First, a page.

In twin speeches in the swing state, both candidate bash each others' plans, but new solutions aren't forthcoming.
Neither President Obama nor former Massachusetts Gov. Mitt Romney said anything on Thursday that Ohioans hadn't heard a million times before. Every four years stretching back decades, presidential candidates swing through Cleveland and Cincinnati and towns in between to proclaim middle-class workers are getting screwed and that if we just cut taxes, or make better government investments, or crack down on China, everything will be all right again for the hard-working people of the state.
Ohio, by virtue of its swingy electorate and its sluggish economy, has made sort of a cottage industry out of BS-testing the rhetoric Romney and Obama are now raining on the rest of the country. That's true even now, when the state unemployment rate is below the national average but still way too high for comfort. You see this when you visit the state or, better yet, spend an entire election cycle there. Ohioans aren't easily impressed, and they don't buy the easy fixes.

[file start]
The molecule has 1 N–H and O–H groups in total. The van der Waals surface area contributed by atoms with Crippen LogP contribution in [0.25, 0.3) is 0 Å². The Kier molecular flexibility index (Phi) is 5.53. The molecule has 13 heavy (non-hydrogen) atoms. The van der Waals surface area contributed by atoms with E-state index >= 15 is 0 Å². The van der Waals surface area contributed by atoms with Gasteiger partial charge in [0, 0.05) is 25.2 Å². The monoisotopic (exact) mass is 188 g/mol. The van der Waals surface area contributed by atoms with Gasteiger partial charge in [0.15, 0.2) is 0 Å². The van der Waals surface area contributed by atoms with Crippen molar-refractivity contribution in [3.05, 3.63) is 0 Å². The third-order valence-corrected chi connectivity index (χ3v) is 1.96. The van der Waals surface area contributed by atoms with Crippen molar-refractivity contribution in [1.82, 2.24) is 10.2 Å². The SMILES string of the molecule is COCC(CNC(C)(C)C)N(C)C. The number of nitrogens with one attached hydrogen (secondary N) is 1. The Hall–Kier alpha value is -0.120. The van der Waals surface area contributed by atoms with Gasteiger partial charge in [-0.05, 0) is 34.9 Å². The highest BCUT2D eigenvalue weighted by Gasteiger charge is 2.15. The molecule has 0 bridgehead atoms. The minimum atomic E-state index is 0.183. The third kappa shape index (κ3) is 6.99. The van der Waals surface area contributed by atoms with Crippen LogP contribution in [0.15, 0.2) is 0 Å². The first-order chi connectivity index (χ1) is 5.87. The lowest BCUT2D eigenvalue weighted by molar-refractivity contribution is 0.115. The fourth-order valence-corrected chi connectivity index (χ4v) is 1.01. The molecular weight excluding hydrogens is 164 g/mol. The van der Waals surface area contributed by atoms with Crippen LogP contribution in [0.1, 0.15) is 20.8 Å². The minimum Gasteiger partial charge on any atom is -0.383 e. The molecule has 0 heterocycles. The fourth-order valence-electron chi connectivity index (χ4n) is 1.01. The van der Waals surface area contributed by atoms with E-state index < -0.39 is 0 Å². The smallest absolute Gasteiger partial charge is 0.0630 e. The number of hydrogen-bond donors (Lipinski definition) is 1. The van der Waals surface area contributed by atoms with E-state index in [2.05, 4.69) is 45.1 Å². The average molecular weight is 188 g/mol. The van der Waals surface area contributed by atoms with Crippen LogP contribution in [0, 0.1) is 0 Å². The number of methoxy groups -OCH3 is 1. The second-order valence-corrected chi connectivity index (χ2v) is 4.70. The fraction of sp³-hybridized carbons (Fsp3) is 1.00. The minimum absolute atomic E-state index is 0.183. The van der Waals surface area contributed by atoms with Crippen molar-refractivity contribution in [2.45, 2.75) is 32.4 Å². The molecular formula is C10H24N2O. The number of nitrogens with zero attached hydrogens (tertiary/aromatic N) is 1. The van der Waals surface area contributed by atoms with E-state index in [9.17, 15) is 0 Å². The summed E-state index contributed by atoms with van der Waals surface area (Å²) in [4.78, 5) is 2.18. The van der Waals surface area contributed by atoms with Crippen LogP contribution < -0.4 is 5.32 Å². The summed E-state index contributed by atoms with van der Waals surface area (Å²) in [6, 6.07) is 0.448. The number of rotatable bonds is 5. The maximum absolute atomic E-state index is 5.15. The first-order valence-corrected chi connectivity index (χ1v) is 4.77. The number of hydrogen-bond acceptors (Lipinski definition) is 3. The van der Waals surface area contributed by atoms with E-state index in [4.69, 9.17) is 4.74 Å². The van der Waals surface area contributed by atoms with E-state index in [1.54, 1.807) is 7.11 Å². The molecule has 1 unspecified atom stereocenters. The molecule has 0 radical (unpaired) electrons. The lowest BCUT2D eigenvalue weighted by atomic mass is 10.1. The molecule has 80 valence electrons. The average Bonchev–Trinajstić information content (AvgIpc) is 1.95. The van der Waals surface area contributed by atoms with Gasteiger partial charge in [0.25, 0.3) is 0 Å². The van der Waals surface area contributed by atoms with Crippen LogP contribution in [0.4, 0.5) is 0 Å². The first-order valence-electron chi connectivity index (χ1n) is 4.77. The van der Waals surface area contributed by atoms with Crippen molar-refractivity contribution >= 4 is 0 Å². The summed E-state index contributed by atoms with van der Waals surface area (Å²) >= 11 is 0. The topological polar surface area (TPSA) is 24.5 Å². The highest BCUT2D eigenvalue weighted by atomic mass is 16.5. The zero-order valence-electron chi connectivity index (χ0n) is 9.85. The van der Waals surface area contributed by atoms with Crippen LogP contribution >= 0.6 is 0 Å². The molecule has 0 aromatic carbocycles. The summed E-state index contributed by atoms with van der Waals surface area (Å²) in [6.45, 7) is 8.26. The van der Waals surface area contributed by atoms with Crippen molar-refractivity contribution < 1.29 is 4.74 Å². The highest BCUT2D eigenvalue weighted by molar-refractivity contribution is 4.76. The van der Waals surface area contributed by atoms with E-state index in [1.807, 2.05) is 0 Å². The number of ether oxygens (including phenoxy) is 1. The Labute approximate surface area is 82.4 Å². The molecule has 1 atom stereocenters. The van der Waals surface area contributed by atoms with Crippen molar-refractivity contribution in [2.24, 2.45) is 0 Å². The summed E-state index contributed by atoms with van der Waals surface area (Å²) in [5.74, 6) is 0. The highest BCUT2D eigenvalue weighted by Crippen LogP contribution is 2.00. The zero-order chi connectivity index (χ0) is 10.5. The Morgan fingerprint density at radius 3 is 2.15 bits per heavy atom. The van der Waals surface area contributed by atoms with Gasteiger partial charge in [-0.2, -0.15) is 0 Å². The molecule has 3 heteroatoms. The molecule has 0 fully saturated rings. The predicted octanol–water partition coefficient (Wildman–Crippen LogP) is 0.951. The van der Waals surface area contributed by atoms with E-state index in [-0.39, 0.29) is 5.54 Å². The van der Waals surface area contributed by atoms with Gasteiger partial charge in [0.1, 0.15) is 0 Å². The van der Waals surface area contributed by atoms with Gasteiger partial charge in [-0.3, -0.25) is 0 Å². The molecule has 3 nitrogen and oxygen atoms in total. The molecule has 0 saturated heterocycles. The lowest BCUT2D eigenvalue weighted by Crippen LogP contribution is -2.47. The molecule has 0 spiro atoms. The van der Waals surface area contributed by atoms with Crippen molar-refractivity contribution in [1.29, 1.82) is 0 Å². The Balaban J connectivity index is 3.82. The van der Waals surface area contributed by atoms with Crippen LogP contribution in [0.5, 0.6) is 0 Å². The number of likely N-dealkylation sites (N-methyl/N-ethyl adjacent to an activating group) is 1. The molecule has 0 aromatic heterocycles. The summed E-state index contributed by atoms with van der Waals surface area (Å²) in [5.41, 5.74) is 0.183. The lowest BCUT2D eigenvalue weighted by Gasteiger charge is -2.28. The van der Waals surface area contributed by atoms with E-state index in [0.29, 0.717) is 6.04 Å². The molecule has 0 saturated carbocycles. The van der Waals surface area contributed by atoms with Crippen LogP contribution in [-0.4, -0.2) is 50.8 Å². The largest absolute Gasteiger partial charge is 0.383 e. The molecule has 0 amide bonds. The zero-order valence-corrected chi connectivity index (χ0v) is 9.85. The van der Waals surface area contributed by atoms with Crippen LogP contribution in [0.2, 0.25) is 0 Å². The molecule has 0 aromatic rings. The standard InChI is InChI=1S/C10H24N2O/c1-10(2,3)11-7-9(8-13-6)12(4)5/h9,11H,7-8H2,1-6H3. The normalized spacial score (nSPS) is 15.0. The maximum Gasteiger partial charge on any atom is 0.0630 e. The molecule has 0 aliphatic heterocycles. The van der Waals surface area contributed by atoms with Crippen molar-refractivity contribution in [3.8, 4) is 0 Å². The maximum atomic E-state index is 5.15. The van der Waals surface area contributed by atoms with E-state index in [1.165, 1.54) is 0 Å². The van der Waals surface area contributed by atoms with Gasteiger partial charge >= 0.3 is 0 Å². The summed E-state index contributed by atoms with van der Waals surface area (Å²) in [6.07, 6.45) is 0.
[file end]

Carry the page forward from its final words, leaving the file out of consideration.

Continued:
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To their credit -- if you can call it that -- neither Obama nor Romney bothered to pack any new fixes into their "major" economic speeches in Ohio. They mostly just ripped on each other's fixes, and repeated a few old ideas of their own. Romney bashed Obama's stimulus bill and his unwillingness to call out China for manipulating its currency to the detriment of American exports. He promised that under his watch the Keystone XL oil pipeline would come in from Canada "if I have to build it myself." (Which, technically speaking, would be a net job creation of 1.)